5 Best Staking Coins

Now that you have most of the information you need to start, allow me to nudge you in the right direction by recommending the top cryptocurrencies to stake. The following Altcoins are selected for being low-risk, and providing high returns.

  1. Ethereum (2.0) (ETH): Ethereum previously used a Proof of Work system and has now moved on to Proof of Stake. To stake Ethereum, there’s a minimum limit of 32 ETH. Once staked, you and your holdings will then “be responsible for storing data, processing transactions, and adding new blocks to the blockchain,” as mentioned on the Ethereum site.
  1. BitDAO (BIT): BitDAO is one of the world’s largest decentralized autonomous organizations (DAO) and holds the potential to be the next big exchange token. You’re offered an average annual return of 14.77% with a prize pool of 1,500,000 BIT.
  1. Tether (USDT): Tether is a stablecoin. This means investing in it does not involve a lot of risk-taking because the value of such Altcoins is known to remain stable. Although staking Tether is a relatively low-risk option, the returns offered are not too lucrative. Go for it if you want to earn at reasonable return rates like 3.5% keep risk at a minimum.
  1. Polkadot (DOT): Polkadot is one of the most attractive coins to stake in because it uses a scalable, multi-chain technology. The minimum stake amount is 40 DOT currently. Polkadot stakes give you an average yearly return of 14%. You can stake this coin at exchanges like Binance and Kraken. Moreover, DOT is among the best cryptos for the future as it’s also in the top 10 cryptos by market cap.
  1. Terra (LUNA): Last but not least, Terra presents an interesting opportunity in LUNA coins. The yearly staking rewards for LUNA are at an impressive 12.10%. You can stake in this coin from Binance directly.

Mining Vs. Staking

Only Proof of Work coins can be minedOnly Proof of Stake coins can be staked
Requires loads of energy and computational powerRequires much fewer resources. It can be done through an exchange.
The more computational power you have, the greater your chance of solving the block and getting rewardsThe greater the number of coins you stake, the greater the chances of your stake being chosen to validate transactions.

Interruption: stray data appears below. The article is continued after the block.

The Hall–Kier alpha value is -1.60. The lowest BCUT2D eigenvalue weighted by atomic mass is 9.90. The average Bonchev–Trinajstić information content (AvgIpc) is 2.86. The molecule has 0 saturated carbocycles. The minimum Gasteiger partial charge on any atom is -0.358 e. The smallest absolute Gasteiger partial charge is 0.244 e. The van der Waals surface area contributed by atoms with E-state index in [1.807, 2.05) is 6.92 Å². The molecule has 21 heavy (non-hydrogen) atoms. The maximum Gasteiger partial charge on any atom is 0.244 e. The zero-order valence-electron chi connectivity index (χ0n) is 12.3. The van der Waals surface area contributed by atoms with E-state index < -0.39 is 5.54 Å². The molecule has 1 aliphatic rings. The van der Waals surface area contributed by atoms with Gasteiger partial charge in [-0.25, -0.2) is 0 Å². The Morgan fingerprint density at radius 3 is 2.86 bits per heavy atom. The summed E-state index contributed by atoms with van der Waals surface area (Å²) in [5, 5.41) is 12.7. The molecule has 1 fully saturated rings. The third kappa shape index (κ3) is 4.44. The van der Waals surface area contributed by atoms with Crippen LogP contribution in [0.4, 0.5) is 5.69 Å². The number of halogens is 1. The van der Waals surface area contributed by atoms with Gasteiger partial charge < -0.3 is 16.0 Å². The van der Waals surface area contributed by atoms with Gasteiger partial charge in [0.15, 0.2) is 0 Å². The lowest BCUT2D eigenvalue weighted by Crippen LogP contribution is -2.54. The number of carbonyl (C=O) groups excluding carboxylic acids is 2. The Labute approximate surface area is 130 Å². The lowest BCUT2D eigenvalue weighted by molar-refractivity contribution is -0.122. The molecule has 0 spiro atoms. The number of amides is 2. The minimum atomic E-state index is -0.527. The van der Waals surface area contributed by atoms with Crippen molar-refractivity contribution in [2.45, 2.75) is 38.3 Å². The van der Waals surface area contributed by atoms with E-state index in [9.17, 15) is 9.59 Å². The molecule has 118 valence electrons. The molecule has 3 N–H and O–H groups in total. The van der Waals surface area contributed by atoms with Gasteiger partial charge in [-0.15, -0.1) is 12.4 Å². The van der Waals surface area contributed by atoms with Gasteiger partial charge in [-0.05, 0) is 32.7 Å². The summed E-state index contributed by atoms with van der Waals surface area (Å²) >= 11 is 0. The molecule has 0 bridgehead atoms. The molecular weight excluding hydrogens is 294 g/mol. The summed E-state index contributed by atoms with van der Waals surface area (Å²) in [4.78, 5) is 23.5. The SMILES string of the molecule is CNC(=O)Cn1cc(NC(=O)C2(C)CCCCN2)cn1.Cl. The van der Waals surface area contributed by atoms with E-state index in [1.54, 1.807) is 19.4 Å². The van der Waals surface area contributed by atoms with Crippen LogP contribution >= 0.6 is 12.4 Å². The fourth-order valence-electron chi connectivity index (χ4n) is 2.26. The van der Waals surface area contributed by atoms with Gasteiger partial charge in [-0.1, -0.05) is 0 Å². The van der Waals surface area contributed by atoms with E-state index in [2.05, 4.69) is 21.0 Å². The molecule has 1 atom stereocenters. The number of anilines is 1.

Only practical for specialized parties that can source high-tech equipment and low-cost electricityPractical for everyone with the basic know-how of crypto

Yield Farming Vs. Staking

To the inexperienced eye, yield farming can look identically the same thing as staking. Both involve earning passive income by locking up your crypto holdings for a period of time. But there are very subtle differences.

Yield farming is a particularly new phenomenon as compared to staking. It involves investing your crypto in liquidity pools on DeFi platforms. When a yield farmer provides liquidity to a Decentralized Exchange (DEX), they earn a portion of the DEX platform’s fees, which are paid by users.

Yield farmers can contribute their coins for as long as they want. While stakers have to keep their coins staked for longer periods. For yield farming, farmers can hold them for as little as a few days or as much as many months. Farmers earn rewards daily.

Bottom Line

This marks the end of this in-depth guide. If you’ve read the whole piece, you would surely have a pretty good idea of staking and how it works. Remember, choose the right coin and the right platform to stake, and you’re good to go!


This article is for educational purposes only. We are no financial advisors. The information provided from SmartOptions is for informational purposes only. It should not be considered legal or financial advice. You should consult with a financial advisor or other professional to find out what may be best for your individual needs and risk tolerance.

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Ahad Waseem
Ahad Waseem
A linguistic engineer who writes to solve problems. Ahad is a cybersecurity, blockchain, and business writer who often takes on art, politics, and economics too. He’s written for various crypto publications and trades cryptocurrency too. When he’s not writing, he’s probably on horseback, caring for his houseplants, or training Bonsai trees.